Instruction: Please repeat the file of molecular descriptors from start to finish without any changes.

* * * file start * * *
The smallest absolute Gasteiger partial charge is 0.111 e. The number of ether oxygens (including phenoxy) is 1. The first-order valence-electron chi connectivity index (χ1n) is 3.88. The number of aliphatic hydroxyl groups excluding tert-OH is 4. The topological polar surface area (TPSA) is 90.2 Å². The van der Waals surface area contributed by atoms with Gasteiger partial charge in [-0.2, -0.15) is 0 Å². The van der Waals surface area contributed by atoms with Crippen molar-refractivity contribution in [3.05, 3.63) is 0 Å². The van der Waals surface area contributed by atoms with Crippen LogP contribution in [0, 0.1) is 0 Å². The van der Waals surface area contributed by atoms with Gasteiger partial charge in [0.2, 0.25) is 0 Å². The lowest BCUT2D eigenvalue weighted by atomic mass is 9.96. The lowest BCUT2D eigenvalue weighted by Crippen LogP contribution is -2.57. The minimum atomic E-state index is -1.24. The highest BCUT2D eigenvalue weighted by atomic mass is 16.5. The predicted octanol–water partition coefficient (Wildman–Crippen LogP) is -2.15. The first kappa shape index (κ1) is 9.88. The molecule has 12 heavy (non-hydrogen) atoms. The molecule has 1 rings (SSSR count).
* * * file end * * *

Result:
The smallest absolute Gasteiger partial charge is 0.111 e. The number of ether oxygens (including phenoxy) is 1. The first-order valence-electron chi connectivity index (χ1n) is 3.88. The number of aliphatic hydroxyl groups excluding tert-OH is 4. The topological polar surface area (TPSA) is 90.2 Å². The van der Waals surface area contributed by atoms with Gasteiger partial charge in [-0.2, -0.15) is 0 Å². The van der Waals surface area contributed by atoms with Crippen molar-refractivity contribution in [3.05, 3.63) is 0 Å². The van der Waals surface area contributed by atoms with Crippen LogP contribution in [0, 0.1) is 0 Å². The van der Waals surface area contributed by atoms with Gasteiger partial charge in [0.2, 0.25) is 0 Å². The lowest BCUT2D eigenvalue weighted by atomic mass is 9.96. The lowest BCUT2D eigenvalue weighted by Crippen LogP contribution is -2.57. The minimum atomic E-state index is -1.24. The highest BCUT2D eigenvalue weighted by atomic mass is 16.5. The predicted octanol–water partition coefficient (Wildman–Crippen LogP) is -2.15. The first kappa shape index (κ1) is 9.88. The molecule has 12 heavy (non-hydrogen) atoms. The molecule has 1 rings (SSSR count).